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At 12:42 p.m. on July 20, 1944, a massive explosion destroyed a conference room at Wolfsschanze (“Wolf ’s Lair”), Adolf Hitler’s headquarters in East Prussia. Hitler’s miraculous survival of the assassination attempt has long been seen as one of the most agonizing near-misses of the war. Many have argued that but for the tiniest quirks of chance, Hitler would have died that day, the war in Europe would have ended nearly a year sooner, and millions of lives would have been saved.

But there is a counterintuitive and surprisingly strong case that even if Hitler had been killed in the July 20 blast, the coup it was to have set in motion would have failed—and Hermann Göring, Hitler’s second-in-command, and Heinrich Himmler, chief of the SS and Gestapo, would have emerged firmly in control of a Nazi regime every bit as fanatical and determined to fight on as the one the führer himself created and led. Consider the following scenario:

As soldiers rush into the conference room to pull survivors from the rubble, only four men know for sure what has taken place. Two of them, Gens. Helmuth Stieff and Erich Fellgiebel, are high-ranking members of the OKH, the high command of the Wehrmacht. The third is Lt. Werner von Haeften, aide-de-camp to Col. Claus von Stauffenberg, chief of staff of Germany’s Replacement Army. The last is Stauffenberg himself. All four men are part of the conspiracy aimed not only at killing Hitler but also toppling his regime and negotiating an end to the war before Germany’s complete destruction.

Stauffenberg had placed his briefcase, containing a time bomb, beneath a large oak table only a few feet from Hitler, then quietly excused himself on the pretext of making a phone call. Within moments of the blast, he and Haeften had leapt into a Mercedes that sped them to a nearby air field, where a plane waited to take them on the 350-mile flight back to Berlin.

Stieff and Fellgiebel remain at Wolfsschanze. Stieff ’s role in the plot is complete—he provided Stauffenberg with the two pounds of explosives needed to create the bomb—but Fellgiebel’s role is just beginning. With Hitler dead, his task is to alert the conspirators in the German capital that the assassination has succeeded. As chief of army signals, he is ideally positioned to do so. To his astonishment, however, Field Marshals Wilhelm Keitel and Alfred Jodl, both of whom survived the blast, immediately order a complete communications blackout. Only calls to Göring and Himmler are permitted.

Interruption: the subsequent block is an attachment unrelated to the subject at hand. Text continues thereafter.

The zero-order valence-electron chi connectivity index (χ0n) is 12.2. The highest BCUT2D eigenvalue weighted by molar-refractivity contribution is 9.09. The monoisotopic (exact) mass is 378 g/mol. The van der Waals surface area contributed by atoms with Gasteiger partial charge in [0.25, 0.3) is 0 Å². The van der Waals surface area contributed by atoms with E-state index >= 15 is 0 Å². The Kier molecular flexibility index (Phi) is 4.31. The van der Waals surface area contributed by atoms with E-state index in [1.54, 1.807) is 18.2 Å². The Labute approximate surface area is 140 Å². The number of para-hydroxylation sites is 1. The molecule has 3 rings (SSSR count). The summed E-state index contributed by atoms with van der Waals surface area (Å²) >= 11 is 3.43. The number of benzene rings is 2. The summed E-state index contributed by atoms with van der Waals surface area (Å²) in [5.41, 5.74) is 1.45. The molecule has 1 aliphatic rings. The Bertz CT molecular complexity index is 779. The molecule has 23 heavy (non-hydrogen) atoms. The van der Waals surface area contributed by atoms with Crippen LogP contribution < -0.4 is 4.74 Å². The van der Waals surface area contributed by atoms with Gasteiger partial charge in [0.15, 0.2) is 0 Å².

In Berlin, Gen. Friedrich Olbricht waits impatiently for word on the assassination attempt. As chief of the General Army Office, he is the conspirator best positioned to transform the event from simple tyrannicide to coup d’état. Ironically, the individual who did the most to place Olbricht in this position was Hitler himself. Months before, Olbricht persuaded Hitler of the danger of an uprising by the millions of foreign laborers and prisoners of war within the borders of the Third Reich. Such an uprising could be quelled, he pointed out, by using the Replacement Army, a reserve force consisting of trainees, cadets, and soldiers who were lightly wounded or on sick leave. Hitler accepted Olbricht’s proposal and approved a contingency plan to foil an uprising. The plan is code-named Operation Valkyrie.

Since then, Olbricht and the other conspirators have recrafted Valkyrie into a plan to neutralize SS and Gestapo installations and capture communications facilities. The plotters have decided their best chance of success is to persuade military commanders and the German public that a cabal within the SS and Gestapo has assassinated Hitler and that their coup is in reality a countercoup. By the time the true story emerges, they will have a new government in place and will have secured the backing of the army leadership. Former chief of staff Ludwig Beck, still much respected by the officer corps and one of the original members of the conspiracy, is to serve as head of state, with Olbricht as minister of war and Field Marshal Erwin von Witzleben as head of the German army.

Stauffenberg’s appointment as chief of staff of the Replacement Army was a stroke of luck. This not only gave him direct contact with Hitler, but allowed him, along with Olbricht, to place many sympathetic officers in key positions.